The architecture of ODI has been defined with this issue in mind. To solve this problem, developers will never have to know where they are physically connecting: the administrator will give them an alias (say ORACLE_SALES) and that will give them the connection they require. The details of the connection information is entered and managed by the administrator, through the GUI. This will allow the administrator to validate the connection strings and to check the validity of all environments: missing connections can be easily identified, different environments can be compared, etc.

As developers use the metadata to design the transformations, they have a limited need to access the actual systems. They will need to access the actual systems in two cases: to retrieve the Metadata (the reverse engineering operation) and to run the data integration processes. In the QA and production environments, we will need to access the systems as well to run the data integration jobs.

When metadata is imported from actual system, or when code is about to be executed, ODI will ask for the selection of a Context to define the execution environment.

The following screenshots show where ODI will prompt you for a context, and how you can switch from one execution context to the next.

Execution Context

Execution Context Selection

This of course assumes that you have enough security privileges to do so. Different users may have privileges to run the code in one environment and not in the other. For instance, QA engineers may not have the right to execute the processes in the Development environment or in the Production environment. Or if contexts define different company branches, employees from one branch would not be allowed to run code in a different branch.

2. CREATION AND MANAGEMENT OF CONTEXTS

The contexts in ODI are basically labels that you can create as needed. ODI comes with only one context called Global. Typical implementations would actually have three contexts: Development, QA, Production. As mentioned earlier, other implementations could define contexts for different branch or anything that identifies different execution locations.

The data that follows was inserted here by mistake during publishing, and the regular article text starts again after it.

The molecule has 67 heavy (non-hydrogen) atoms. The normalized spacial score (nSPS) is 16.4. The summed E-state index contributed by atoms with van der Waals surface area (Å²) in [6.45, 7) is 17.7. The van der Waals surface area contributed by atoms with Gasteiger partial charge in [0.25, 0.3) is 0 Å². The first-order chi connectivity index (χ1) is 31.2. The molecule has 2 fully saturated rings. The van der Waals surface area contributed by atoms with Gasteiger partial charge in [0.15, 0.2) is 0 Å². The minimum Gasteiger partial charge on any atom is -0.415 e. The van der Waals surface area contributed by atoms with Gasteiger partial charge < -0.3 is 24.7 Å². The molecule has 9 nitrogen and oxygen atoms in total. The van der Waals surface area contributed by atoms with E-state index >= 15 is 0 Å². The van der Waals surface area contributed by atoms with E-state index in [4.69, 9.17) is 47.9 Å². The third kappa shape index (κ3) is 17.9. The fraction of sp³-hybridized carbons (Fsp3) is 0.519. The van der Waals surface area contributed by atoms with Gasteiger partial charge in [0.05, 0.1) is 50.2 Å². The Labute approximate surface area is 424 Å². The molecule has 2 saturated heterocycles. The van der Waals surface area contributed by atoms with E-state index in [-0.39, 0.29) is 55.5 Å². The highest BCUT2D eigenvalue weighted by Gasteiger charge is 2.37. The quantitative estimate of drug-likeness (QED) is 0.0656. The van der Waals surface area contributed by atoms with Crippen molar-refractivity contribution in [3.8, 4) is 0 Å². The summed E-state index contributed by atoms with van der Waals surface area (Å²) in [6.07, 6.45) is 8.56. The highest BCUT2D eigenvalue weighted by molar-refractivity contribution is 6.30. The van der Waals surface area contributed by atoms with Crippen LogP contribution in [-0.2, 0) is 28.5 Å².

Contexts will be defined in the Topology interface, along with 2 other types of objects: Logical Schemas and Physical Schemas. In the Topology GUI, you will find three corresponding tabs: Physical Architecture, Contexts, Logical Architecture.

Topology


The physical and logical architectures are organized by technologies.

Technologies

The Context will simply list the contexts that you have defined, independently of the technologies.

Contexts

3. WORKING WITH CONTEXTS: REAL LIFE EXAMPLE

Let us now take a databases for a data integration project. Let us say this is a sales database. The structure of the data will have to be consistent from Development to QA, and from QA to Production (Over time, the structures will evolve in the different environments. But for the QA to be meaningful, we need to be consistent from Development to QA and from QA to Production).

3.1 Creation of a Logical Schema

To represent the connectivity to the data structures, we will define an alias. Let’s call this alias ORA_SALES. This is our Logical Schema. The Logical Schema is created in the Logical Architecture tree under a given technology.

Logical Schema Creation.PNG

When you create a logical schema, unless you associate it with a context, it is just an alias that points nowhere. Create a logical Schema under the Oracle Technology and call it ORA_SALES. We will revisit this entry shortly after creating contexts, and again after defining the connectivity to the actual physical servers.


3.2 Contexts

Switch now to the Context tab in Topology, and create 3 contexts: Development, Test and Production. Simply give a name to each – no passwords are required.

Development Context.PNG